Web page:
Last summer I wrote about a prototype of a cement espresso machine, and this year I’ve come across one on the opposite end of the materials spectrum—built with Norwegian Poplar. The Linje, as it’s called, has a much softer presence and feels more refined than the cement model, but there’s probably just as little chance of it ever being produced. I really appreciate the natural finish of the wood, it appears much softer without the toxic shine of heavy varnish. The finish combined with the smooth profile of the machine make me want to reach out and touch it.
I’ve never seen the Iron Giant, it slipped past me while I was a teenage, but I’ve heard many people refer to it as one of their favorite animated movies. Yesterday, friend and former DCILY interviewee Frank Chimero, posted this and it made me laugh. I thought I’d share it for anyone else who hasn’t seen it. Enjoy!
Today was my first day at the 2011 Specialty Coffee Association of America Expo in Houston. It’s the year’s biggest coffee event and host to the United States Barista Championship and Brewers Cup. There’s coffee pouring from every corner of the convention center, more tote bags than you could ever fill and rows upon rows of syrups, smoothies and tea that seem a bit out of place.
This being my first coffee expo, I quickly learned the best thing about the event wasn’t the free swag or tables of new products—it’s the people. The incredibly passionate people who make up the specialty coffee industry. To be surrounded by people who inspire you and continue to push the limits of what they do in search of ways to be better, is an incredibly energizing feeling—though it could just be the caffeine.
I spent the first part of the morning tasting coffee from around the world at the “Best of Origin” area. There were about 12 coffees to try and I made it through about half of them—the coffee from Ka’u Hawaii surprised me the most, it was quite nice. Next I sat through a lecture about developing a training program for baristas, but found most of it to be pretty basic, common sense stuff.
After the lecture I met up with 2/3 of Handsome Coffee Roasters and hit the showroom floor to do some window shopping and make the rounds. Here are some highlights.
First stop was the La Marzocco booth to try a shot of Ryan Wilbur’s competition espresso, pulled on a Strada.
Checked out a demo of the EsproPress, a microfilter press pot which created a surprisingly clean cup.
Discovered the company responsible for producing some of the nicest coffee packaging on the market, including Intelligentsia, Verve and Social Coffee Co. Now I’ll be prepared when I’m finally hired to design someone’s coffee bags (hint).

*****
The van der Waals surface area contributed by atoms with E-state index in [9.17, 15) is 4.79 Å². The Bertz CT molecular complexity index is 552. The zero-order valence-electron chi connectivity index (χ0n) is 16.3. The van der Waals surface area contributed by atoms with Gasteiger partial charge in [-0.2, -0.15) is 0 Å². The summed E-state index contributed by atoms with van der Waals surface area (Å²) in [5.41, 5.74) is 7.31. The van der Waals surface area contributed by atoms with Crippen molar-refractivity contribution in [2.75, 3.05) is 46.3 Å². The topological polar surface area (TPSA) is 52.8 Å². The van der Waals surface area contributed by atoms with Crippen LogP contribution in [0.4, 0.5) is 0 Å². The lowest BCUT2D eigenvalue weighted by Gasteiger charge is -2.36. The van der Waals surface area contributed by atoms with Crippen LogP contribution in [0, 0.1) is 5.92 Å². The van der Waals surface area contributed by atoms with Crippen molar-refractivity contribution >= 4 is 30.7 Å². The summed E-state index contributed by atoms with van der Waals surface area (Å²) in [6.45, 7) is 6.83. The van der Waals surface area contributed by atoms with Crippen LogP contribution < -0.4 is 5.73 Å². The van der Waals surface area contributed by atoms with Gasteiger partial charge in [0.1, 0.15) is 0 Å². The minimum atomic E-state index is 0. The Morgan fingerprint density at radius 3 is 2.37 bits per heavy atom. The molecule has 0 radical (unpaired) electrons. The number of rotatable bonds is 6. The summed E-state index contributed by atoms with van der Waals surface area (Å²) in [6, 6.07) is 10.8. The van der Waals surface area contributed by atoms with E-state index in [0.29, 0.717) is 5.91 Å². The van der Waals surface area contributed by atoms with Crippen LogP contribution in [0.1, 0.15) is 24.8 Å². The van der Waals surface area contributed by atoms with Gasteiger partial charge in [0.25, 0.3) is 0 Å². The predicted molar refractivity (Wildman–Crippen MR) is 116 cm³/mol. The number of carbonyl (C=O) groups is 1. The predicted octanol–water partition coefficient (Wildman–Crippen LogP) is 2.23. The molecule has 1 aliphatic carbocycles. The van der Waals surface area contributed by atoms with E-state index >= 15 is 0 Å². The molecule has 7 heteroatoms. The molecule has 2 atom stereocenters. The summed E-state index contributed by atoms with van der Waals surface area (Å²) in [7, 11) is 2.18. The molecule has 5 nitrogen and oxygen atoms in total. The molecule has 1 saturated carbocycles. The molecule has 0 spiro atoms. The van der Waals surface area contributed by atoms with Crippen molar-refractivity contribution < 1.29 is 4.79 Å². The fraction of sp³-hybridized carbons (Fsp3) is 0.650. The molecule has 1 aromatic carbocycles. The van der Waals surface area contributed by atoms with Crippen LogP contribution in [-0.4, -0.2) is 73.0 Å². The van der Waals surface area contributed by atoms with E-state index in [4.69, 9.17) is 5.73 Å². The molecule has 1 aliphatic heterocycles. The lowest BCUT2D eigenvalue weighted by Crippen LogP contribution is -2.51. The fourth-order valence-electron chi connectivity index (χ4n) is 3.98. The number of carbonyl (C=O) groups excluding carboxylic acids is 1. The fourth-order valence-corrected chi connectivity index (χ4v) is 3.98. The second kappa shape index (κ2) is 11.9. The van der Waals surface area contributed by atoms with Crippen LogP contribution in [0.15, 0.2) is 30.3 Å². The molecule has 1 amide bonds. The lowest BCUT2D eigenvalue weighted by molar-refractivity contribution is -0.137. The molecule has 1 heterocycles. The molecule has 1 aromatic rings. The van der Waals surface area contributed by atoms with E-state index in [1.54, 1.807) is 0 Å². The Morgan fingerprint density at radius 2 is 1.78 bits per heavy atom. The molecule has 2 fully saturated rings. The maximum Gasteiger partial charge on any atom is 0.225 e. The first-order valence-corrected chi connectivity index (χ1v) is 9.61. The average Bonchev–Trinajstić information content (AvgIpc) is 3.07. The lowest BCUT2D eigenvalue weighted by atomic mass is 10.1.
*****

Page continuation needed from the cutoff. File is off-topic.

Got to see the new Baratza Essato, a weight-based grinding system. Cool, but definitely overkill for a home-brewer. I can see the benefits for a small volume café, but I think it ultimately has limited use.
Had a cup of Square Mile’s Santa Lucia on the new Kalita pour-overs that Nick Cho recently started importing.
A Hario hot-brew iced coffee maker. While it’s pretty clunky looking, it creates a nice cup of coffee. The clear plastic funnel is filled with ice, and a double strength V60 is brewed on top of it—melting the ice and cooling the coffee simultaneously. Unlike cold-brew systems it retains some of the coffee’s brightness that I enjoy, but is often stripped away.
Some new products from Hario. I love the double walled press pot. Beautifully designed, with wood where most companies would use plastic.
A couple of former World Barista Champions (Stephen Morrissey & James Hoffmann) announcing the semi-finalists of the USBC.
The Championship trophies made by Reg Barber. Two more days before we know who they’ll belong too. Congrats to all the semi-finalists and good luck!
If you’re a cyclist, you most likely know the name Chris King. He makes the Rolls Royce of headsets (the component that helps connect and rotate the front fork & handlebars). They are one of the most expensive headsets on the market, but they last a lifetime and their smooth performance is top notch. The design of Chris King components continue to lead the competition and their brightly anodized metal always stand out.